It’s nine o’clock on a Saturday……The regular crowd shuffles in…..There’s an old man sittin’ next to me…..And he starts belting out Enka songs from the 1970s…. We all know Karaoke (and many of us curse it every time we go out), but did you know it was born in Kobe? Find out about the (sometimes) enchanting world of karaoke in Japan, its origins, cultural significance, and enduring popularity.
A Musical Revolution
The word “karaoke” itself holds a delightful meaning: “kara” translates to “empty,” and “oke” is an abbreviation of “orchestra” (which is the kind of Japlish that was popping up everywhere in the 1970s!). In essence, karaoke signifies the joy of singing along to instrumental tracks, turning empty spaces into musical stages. Karaoke as we know it today was invented by Daisuke Inoue, a Japanese musician, in the early 1970s. His creation, the Juke-8, allowed patrons in his Kobe-based snack bar to sing along to popular songs.
Inoue’s biggest contribution was understanding the difficulty amateurs had in singing pop songs, recording his own versions of popular songs in keys that made them easier for casual singers. Inoue was a consumate marketing guy too, and convinced bar owners around Sannomiya to rent machines from him. When they initially failed to take off, Inoue then hired scantily-dressed hostesses to sing along with patrons. Little did he know that he was laying the foundation for a global phenomenon…
In 2004, Daisuke Inoue was awarded the Ig Nobel Peace Prize for his invention, “thereby providing an entirely new way for people to learn to tolerate each other”.
A Social and Expressive Outlet
In Japan, Inoue’s invention is now much more than just a pastime; it’s a cultural ritual deeply ingrained in the social fabric. The Japanese, known for their diligent work ethic, find solace in the melodies of karaoke after long days at the office. It serves as a therapeutic outlet, allowing individuals to express their emotions, unwind, and bond with friends and colleagues. Karaoke bars, adorned with neon lights and equipped with state-of-the-art sound systems, offer a sanctuary where people of all ages and backgrounds come together to sing their hearts out. The boom probably peaked in the 1990s, but you can still find Karaoke boxes everywhere, and they’re still home to a great night out!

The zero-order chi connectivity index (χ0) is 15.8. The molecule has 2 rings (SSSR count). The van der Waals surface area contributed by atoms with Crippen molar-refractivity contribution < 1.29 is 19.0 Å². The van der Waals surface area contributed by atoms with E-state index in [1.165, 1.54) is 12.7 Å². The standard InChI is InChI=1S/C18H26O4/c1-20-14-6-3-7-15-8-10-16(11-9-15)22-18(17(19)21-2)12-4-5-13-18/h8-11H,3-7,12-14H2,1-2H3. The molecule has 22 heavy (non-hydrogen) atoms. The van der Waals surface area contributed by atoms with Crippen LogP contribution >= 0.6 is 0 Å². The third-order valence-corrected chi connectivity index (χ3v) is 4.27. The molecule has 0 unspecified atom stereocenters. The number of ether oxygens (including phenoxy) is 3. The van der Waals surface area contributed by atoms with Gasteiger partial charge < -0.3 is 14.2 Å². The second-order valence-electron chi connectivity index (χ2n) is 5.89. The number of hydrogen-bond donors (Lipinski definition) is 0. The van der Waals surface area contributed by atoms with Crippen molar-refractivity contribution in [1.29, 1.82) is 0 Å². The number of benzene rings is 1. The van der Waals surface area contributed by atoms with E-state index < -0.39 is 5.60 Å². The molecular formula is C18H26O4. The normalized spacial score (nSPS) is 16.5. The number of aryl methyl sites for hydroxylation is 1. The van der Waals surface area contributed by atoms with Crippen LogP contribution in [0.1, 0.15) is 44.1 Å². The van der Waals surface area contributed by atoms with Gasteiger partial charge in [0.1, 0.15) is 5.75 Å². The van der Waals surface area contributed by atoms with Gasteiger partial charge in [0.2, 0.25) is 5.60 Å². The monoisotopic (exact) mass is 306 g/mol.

There are numerous locations, big and small, in just about every town. In Kobe, check out the Big Echo locations up in Sannomiya (they even have dress up outfits, too, if the insane urge to sing while in a pikachu onesie ever strikes you).
Building Connections, One Note at a Time
In the realm of Japanese business, karaoke plays a unique role. It is not uncommon for colleagues and business partners to engage in a session of karaoke after corporate meetings (though the COVID years saw the closure of a lot of themed bars). This practice fosters camaraderie, strengthens professional relationships, and provides a platform for open communication. The egalitarian nature of karaoke, where everyone is a star on the same stage, promotes a sense of equality and unity, breaking down hierarchical barriers.
It’s been said in Japan that to be successful in business you need to be good at either golf or singing!
From Karaoke Boxes to Smartphone Apps
While traditional bars continue to thrive, Japan has also embraced technological advancements in the realm of karaoke. Karaoke boxes, private rooms equipped with touch-screen interfaces, allow groups of friends to enjoy an intimate night out. Moreover, smartphone apps and online platforms have made karaoke accessible to a wider audience, enabling enthusiasts to sing their favorite tunes anytime, anywhere (you’ll occassionally see people in parks, no doubt chased out of their apartments by fed up neighbours, pumping out the latest J-Pop hits). There are also various online services that allow you to sign in a group…without ever leaving home!
A Muse for Creativity
Beyond its cultural significance, karaoke has found a prominent place in Japanese and global pop culture. It has inspired movies, anime series, and even video games, cementing its status as a beloved and enduring pastime. Artists from various genres have penned songs that celebrate the spirit of karaoke, immortalizing its magic in lyrics and melodies.
So what does this mean for you?
Can you sing? You’re going to love Karaoke while you’re studying at Lexis then…you can be the star of your own show every night. If, like me, your singing voice sounds like fingernails being dragged down a chalkboard, then I recommend you find one song you can muddle through, practice it in the shower every night, and then belt it out when it’s your turn (here’s mine , and it’s served me well for 20 years!). After a few chuhais no one minds how bad you are, of course!